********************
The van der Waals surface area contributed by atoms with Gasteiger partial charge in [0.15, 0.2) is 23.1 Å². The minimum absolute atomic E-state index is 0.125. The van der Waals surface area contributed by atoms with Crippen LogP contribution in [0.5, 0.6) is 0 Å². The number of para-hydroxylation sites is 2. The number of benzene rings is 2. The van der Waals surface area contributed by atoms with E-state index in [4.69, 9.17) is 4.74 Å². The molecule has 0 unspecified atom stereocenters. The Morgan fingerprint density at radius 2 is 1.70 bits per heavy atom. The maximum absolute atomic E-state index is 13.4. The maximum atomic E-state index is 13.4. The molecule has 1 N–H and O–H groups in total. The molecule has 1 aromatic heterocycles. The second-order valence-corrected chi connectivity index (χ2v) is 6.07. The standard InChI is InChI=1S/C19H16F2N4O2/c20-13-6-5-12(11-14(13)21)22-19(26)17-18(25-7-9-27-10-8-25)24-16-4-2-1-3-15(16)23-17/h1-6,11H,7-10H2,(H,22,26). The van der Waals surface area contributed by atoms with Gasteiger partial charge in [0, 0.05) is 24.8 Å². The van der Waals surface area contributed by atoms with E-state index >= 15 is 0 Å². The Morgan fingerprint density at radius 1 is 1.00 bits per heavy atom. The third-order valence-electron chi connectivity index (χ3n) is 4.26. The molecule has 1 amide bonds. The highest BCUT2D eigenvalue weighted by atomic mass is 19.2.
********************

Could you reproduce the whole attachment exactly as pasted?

The van der Waals surface area contributed by atoms with Gasteiger partial charge in [0.15, 0.2) is 23.1 Å². The minimum absolute atomic E-state index is 0.125. The van der Waals surface area contributed by atoms with Crippen LogP contribution in [0.5, 0.6) is 0 Å². The number of para-hydroxylation sites is 2. The number of benzene rings is 2. The van der Waals surface area contributed by atoms with E-state index in [4.69, 9.17) is 4.74 Å². The molecule has 0 unspecified atom stereocenters. The Morgan fingerprint density at radius 2 is 1.70 bits per heavy atom. The maximum absolute atomic E-state index is 13.4. The maximum atomic E-state index is 13.4. The molecule has 1 N–H and O–H groups in total. The molecule has 1 aromatic heterocycles. The second-order valence-corrected chi connectivity index (χ2v) is 6.07. The standard InChI is InChI=1S/C19H16F2N4O2/c20-13-6-5-12(11-14(13)21)22-19(26)17-18(25-7-9-27-10-8-25)24-16-4-2-1-3-15(16)23-17/h1-6,11H,7-10H2,(H,22,26). The van der Waals surface area contributed by atoms with Gasteiger partial charge in [0, 0.05) is 24.8 Å². The van der Waals surface area contributed by atoms with E-state index >= 15 is 0 Å². The Morgan fingerprint density at radius 1 is 1.00 bits per heavy atom. The third-order valence-electron chi connectivity index (χ3n) is 4.26. The molecule has 1 amide bonds. The highest BCUT2D eigenvalue weighted by atomic mass is 19.2.